Russia’s Foreign Ministry says JPMorgan blocking the payment is “absolutely unacceptable, illegal, and absurd.”
The U.S. embassy and consulates in Russia should expect retaliation after JPMorgan Chase blocked a payment from the Russian embassy, the country’s Foreign Ministry said on Tuesday.
The Russian Foreign Ministry said JPMorgan blocked a payment from its embassy in Astana, Kazakhstan to Sogaz, an insurance company partially owned by Bank Rossiya, the sole Russian financial institution sanctioned by the U.S.
“We consider JPMorgan Chase’s decision to block a transfer from the Russian Embassy in Astana to the SOGAZ insurance company under the pretense of anti-Russian sanctions introduced by the U.S. in response to the reunification of Crimea with Russia to be absolutely unacceptable, illegal, and absurd,” the Foreign Ministry said in a statement.
The bank detected the payment and suspended it because of Sogaz’s connection to Bank Rossiya, a person familiar with the matter said. The payment was for less than $5,000, the person said.
When Bank Rossiya was placed on the U.S. sanctions list in March, a senior administration official described it to reporters as a “crony bank.”
The St. Petersburg-based bank is heavily invested in gas assets owned by the state and the Treasury said it was “the personal bank for senior officials of the Russian Federation.” Another senior administration official said when the sanctions were announced that the U.S. would “prevent it from operating to the greatest extent possible.”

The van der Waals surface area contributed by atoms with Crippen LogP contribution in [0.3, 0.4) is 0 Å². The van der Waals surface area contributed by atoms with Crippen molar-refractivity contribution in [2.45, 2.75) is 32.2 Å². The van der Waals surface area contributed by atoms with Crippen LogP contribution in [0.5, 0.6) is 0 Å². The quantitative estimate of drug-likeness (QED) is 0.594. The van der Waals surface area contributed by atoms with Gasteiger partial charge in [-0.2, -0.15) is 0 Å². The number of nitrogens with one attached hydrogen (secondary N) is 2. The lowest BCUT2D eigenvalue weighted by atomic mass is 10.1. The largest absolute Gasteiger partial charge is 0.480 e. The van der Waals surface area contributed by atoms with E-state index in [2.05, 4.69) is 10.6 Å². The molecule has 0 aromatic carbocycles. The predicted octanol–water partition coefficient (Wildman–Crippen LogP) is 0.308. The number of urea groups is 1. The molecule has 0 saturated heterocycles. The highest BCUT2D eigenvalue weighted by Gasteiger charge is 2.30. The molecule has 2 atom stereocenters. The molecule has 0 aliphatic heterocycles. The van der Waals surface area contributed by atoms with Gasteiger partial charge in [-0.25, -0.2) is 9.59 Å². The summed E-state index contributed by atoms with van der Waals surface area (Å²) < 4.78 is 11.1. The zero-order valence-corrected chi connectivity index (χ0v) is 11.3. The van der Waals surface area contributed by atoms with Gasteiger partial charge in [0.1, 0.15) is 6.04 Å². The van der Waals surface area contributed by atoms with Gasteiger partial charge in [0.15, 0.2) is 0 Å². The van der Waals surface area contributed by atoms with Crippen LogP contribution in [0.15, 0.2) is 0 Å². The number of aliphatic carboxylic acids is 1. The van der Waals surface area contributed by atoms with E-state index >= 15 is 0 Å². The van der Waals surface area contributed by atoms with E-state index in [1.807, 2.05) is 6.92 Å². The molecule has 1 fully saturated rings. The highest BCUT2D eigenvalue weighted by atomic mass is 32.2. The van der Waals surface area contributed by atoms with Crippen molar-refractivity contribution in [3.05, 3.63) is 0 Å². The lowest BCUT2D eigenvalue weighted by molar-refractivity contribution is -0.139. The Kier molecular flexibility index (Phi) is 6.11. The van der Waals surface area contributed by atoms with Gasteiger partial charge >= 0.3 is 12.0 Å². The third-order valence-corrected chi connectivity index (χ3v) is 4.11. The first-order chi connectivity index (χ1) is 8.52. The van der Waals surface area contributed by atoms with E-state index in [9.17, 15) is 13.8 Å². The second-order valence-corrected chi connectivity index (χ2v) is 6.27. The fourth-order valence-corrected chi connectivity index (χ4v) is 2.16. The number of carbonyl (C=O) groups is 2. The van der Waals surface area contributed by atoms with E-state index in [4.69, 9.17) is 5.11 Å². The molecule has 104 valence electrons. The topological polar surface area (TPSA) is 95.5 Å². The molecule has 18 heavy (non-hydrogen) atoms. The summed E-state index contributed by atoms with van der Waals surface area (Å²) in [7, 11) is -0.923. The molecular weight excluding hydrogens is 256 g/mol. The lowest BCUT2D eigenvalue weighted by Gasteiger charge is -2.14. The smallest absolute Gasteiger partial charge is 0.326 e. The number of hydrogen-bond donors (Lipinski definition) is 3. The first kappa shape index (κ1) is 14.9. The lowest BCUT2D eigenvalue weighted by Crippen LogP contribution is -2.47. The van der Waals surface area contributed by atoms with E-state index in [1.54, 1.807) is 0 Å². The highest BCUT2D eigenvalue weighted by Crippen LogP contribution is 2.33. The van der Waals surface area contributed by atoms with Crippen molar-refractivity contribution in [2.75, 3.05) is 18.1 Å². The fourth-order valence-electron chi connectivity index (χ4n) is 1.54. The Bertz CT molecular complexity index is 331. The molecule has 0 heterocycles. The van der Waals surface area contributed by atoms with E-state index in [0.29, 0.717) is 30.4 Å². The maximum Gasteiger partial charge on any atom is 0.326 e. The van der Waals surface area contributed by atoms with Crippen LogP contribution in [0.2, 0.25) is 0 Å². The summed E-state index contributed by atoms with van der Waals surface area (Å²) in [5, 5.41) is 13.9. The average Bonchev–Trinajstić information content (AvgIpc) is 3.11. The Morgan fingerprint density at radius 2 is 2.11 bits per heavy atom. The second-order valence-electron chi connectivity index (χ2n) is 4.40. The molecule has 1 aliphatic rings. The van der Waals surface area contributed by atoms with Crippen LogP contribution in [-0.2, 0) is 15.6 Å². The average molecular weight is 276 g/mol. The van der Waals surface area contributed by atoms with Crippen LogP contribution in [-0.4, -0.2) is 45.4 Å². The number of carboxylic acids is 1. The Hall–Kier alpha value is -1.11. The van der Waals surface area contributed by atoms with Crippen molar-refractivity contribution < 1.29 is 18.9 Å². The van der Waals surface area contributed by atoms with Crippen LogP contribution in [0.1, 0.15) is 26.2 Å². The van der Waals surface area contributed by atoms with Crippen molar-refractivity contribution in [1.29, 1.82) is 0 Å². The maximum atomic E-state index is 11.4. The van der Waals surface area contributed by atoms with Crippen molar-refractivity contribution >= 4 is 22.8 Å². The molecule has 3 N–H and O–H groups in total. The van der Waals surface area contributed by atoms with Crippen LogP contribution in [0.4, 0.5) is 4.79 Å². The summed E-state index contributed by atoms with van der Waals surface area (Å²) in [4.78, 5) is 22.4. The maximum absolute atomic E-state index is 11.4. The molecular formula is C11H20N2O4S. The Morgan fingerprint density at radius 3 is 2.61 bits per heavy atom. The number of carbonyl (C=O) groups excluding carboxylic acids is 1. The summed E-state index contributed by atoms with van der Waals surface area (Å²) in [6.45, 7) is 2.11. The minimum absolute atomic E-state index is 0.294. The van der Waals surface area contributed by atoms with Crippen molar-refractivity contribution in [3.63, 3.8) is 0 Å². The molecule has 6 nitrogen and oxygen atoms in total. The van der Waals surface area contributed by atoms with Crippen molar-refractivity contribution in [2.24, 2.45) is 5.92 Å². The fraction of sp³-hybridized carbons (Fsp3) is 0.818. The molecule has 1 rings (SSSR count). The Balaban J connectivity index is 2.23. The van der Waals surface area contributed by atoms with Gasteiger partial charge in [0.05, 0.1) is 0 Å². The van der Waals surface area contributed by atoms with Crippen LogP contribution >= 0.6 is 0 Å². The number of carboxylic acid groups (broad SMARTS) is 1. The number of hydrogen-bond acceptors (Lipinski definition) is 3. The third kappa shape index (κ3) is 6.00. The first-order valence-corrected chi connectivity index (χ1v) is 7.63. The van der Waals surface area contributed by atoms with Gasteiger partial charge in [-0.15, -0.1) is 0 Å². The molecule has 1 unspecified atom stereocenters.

The Foreign Ministry said that the U.S. “needs to understand that any hostile actions against a Russian diplomatic mission are not only a highly egregious violation of international law, but open the door to retaliation that will inevitably affect the work of the U.S. Embassy and consulates in Russia.”
Last week, Bank Rossiya announced that it was closing out its dollar-denominated deposits and only doing business in rubles.
On Friday, a Bank Rossiya subsidiary, Abros, sold a portion of its stake in Sogaz back to the company, taking its overall ownership down to 48.52% from 51.52%.
“As with all US financial institutions that operate globally, we are subject to specific regulatory requirements. We will continue to seek guidance from the U.S. government on implementing their recent sanctions,” JPMorgan said in a statement.
Additional reporting by Max Seddon.